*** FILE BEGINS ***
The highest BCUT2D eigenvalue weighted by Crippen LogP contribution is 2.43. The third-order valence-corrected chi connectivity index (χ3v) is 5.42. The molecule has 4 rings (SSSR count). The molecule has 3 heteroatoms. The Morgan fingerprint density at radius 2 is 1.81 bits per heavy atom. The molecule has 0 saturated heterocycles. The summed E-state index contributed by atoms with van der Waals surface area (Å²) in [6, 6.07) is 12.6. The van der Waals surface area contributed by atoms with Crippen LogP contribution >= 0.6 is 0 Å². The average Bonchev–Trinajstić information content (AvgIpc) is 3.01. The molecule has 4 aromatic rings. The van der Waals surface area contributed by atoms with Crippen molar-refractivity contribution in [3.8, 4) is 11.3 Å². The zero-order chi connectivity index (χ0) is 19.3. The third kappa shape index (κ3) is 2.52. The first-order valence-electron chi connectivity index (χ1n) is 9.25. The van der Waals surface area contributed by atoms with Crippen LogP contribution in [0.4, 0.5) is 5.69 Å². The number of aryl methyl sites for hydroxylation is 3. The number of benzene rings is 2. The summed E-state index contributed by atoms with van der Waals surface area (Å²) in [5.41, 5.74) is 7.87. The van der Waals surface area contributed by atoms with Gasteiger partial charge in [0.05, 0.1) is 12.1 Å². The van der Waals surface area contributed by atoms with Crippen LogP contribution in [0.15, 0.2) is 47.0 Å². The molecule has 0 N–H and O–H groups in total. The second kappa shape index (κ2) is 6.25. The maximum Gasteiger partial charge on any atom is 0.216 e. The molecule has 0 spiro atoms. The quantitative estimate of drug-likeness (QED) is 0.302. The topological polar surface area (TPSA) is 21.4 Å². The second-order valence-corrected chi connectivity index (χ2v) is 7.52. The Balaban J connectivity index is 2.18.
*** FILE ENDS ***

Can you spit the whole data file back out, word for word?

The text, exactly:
The highest BCUT2D eigenvalue weighted by Crippen LogP contribution is 2.43. The third-order valence-corrected chi connectivity index (χ3v) is 5.42. The molecule has 4 rings (SSSR count). The molecule has 3 heteroatoms. The Morgan fingerprint density at radius 2 is 1.81 bits per heavy atom. The molecule has 0 saturated heterocycles. The summed E-state index contributed by atoms with van der Waals surface area (Å²) in [6, 6.07) is 12.6. The van der Waals surface area contributed by atoms with Crippen LogP contribution >= 0.6 is 0 Å². The average Bonchev–Trinajstić information content (AvgIpc) is 3.01. The molecule has 4 aromatic rings. The van der Waals surface area contributed by atoms with Crippen molar-refractivity contribution in [3.8, 4) is 11.3 Å². The zero-order chi connectivity index (χ0) is 19.3. The third kappa shape index (κ3) is 2.52. The first-order valence-electron chi connectivity index (χ1n) is 9.25. The van der Waals surface area contributed by atoms with Crippen LogP contribution in [0.4, 0.5) is 5.69 Å². The number of aryl methyl sites for hydroxylation is 3. The number of benzene rings is 2. The summed E-state index contributed by atoms with van der Waals surface area (Å²) in [5.41, 5.74) is 7.87. The van der Waals surface area contributed by atoms with Gasteiger partial charge in [0.05, 0.1) is 12.1 Å². The van der Waals surface area contributed by atoms with Crippen LogP contribution in [0.15, 0.2) is 47.0 Å². The molecule has 0 N–H and O–H groups in total. The second kappa shape index (κ2) is 6.25. The maximum Gasteiger partial charge on any atom is 0.216 e. The molecule has 0 spiro atoms. The quantitative estimate of drug-likeness (QED) is 0.302. The topological polar surface area (TPSA) is 21.4 Å². The second-order valence-corrected chi connectivity index (χ2v) is 7.52. The Balaban J connectivity index is 2.18.